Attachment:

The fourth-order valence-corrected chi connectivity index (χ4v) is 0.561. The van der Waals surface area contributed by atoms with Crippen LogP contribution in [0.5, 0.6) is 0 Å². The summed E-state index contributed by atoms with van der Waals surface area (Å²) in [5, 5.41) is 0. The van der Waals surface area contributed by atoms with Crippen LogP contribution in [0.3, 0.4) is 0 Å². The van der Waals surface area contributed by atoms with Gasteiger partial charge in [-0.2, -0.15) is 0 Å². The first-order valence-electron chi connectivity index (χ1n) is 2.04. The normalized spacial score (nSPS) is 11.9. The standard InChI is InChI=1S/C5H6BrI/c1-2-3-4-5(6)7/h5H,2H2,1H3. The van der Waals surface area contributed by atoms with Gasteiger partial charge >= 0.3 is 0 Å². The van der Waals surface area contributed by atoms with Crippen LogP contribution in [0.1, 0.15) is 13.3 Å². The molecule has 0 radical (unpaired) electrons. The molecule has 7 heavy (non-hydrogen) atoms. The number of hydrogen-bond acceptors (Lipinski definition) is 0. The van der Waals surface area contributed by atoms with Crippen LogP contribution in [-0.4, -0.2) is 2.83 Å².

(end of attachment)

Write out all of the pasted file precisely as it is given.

The fourth-order valence-corrected chi connectivity index (χ4v) is 0.561. The van der Waals surface area contributed by atoms with Crippen LogP contribution in [0.5, 0.6) is 0 Å². The summed E-state index contributed by atoms with van der Waals surface area (Å²) in [5, 5.41) is 0. The van der Waals surface area contributed by atoms with Crippen LogP contribution in [0.3, 0.4) is 0 Å². The van der Waals surface area contributed by atoms with Gasteiger partial charge in [-0.2, -0.15) is 0 Å². The first-order valence-electron chi connectivity index (χ1n) is 2.04. The normalized spacial score (nSPS) is 11.9. The standard InChI is InChI=1S/C5H6BrI/c1-2-3-4-5(6)7/h5H,2H2,1H3. The van der Waals surface area contributed by atoms with Gasteiger partial charge >= 0.3 is 0 Å². The van der Waals surface area contributed by atoms with Crippen LogP contribution in [0.1, 0.15) is 13.3 Å². The molecule has 0 radical (unpaired) electrons. The molecule has 7 heavy (non-hydrogen) atoms. The number of hydrogen-bond acceptors (Lipinski definition) is 0. The van der Waals surface area contributed by atoms with Crippen LogP contribution in [-0.4, -0.2) is 2.83 Å².